"But unfortunately in the real world — I’m not sure how it is with your all’s jobs — but with mine, if you lose enough, you get fired. And that’s just the way it is. And I’m trying to explain to our kids, like ‘Hey, I’m trying to prepare you for the real world, because when you go to get a job, there’s competition, and what are you gonna do to stand out’?"
WIN, DANG IT, WINNNNNNNN!
"But unfortunately, we’re not preparing these kids — before they get to us, at least — to be ready for that."
Note to self: win more.
Okay, here's where Walz officially loses me.
“You know, when you play three, four AAU games in one day, you lose three of them and then you win the last one and everybody goes home happy, you’re 1-3.
The same AAU circuit that every coach in America expects their recruits to play in now because if you don't play against elite competition you don't get noticed?! I'm willing to bet a strong percentage of kids Walz signed were AAU regulars.
"I mean, I know it was a long time ago, but God darn, the days we played, when you lost, you went home. There was no friendship bracket. You know, ‘Let’s go on the left side to the friendship games so everybody can play two more games.’ No, you went home."
Play more games against elite competition, in order to better your skills, but don't you even dream about losing!
"You went home a loser."
Did you walk the five miles home, uphill, in a snowstorm to do so?
"And then you worked at it if you wanted to be good. You figured out a way.”
I saw no fewer than a dozen of my coaching friends post said clip on Facebook this past week. You know which coach was also inspired? Indianapolis Colts chief Chuck Pagano. On Friday, while in the thick of a three-way race for the AFC South Division Championship, he told the media, "There's no trophies for second place, right? Saw a good YouTube video of a basketball coach explaining that."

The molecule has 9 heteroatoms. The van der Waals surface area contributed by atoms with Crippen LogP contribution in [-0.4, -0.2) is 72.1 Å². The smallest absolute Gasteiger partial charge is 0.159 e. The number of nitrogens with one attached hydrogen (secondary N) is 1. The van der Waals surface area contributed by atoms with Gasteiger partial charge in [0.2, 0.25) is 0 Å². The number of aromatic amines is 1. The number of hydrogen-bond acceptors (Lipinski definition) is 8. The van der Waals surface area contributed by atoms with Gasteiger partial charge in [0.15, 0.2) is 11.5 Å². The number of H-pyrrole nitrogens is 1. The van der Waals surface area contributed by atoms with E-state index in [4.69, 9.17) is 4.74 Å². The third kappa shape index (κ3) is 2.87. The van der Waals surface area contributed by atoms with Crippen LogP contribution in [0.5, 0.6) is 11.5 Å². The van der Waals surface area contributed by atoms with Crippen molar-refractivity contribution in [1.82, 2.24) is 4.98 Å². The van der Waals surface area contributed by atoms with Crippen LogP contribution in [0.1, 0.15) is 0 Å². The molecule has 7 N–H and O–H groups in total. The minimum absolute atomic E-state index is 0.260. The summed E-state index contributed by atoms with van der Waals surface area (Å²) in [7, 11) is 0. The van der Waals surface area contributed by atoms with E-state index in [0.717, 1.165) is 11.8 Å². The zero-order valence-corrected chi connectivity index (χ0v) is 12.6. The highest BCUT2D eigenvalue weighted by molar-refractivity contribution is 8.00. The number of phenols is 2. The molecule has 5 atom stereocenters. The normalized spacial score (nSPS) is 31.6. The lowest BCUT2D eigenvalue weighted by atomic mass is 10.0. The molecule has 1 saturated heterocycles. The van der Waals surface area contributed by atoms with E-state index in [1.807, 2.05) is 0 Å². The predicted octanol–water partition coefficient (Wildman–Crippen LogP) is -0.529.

And here we go.
"I thought it was pretty good. You can finish fifth, sixth, seventh, eighth and everybody goes home happy. That ain't real life. There's only one trophy. There's only one division champ. That's how they're treating it, and that's how we're treating it."
Okay, but, firstly, do Divisional Championships really mean anything to anyone outside of the folks at Nike who can't wait to print "2016 ____ Division Champion" for poor saps to buy, before they then have to rebuy "2016 ____ Conference Champion" apparel?
Secondly, the way professional football is designed, you can lose your division, but make the playoffs as a Wild Card and miss out on nothing more than a single home game. No team's gonna be holding that "We won the division" taunt over anyone if said Wild Card squad actually advances further in the postseason.
Thirdly, the coach of a franchise who proudly displays a "2014 AFC Finalists" banner in their stadium is chastising participation trophies.
Fourthly, wonder what kind of "at least you tried" plaque this playcall deserves?
Look, to a certain extent, I get it. I don't necessarily agree, but I get it. Adolescents' reach far exceeds that which it did some 30, 40, 50 years ago. Social media, video games, binge-watching "Stranger Things" over the weekend, kids have far more things things available at an instant. Hometown and high school pride has taken a massive hit when communities are no longer the end-all, be-all because we can FaceTime with anyone literally half a world away. My coaching friends, in a much calmer, less-ranty fashion than Walz, get fed up when they see athletes not take the same sense of hometown swagger that they once did. In many ways, it is sad, and you can blame a lot of things.
Just don't blame a piece of participatory plastic.
Currently listening to: "Westworld: Soundtrack." All of it. Because hearing modern songs played old-timey on a piano makes me feel all the feels.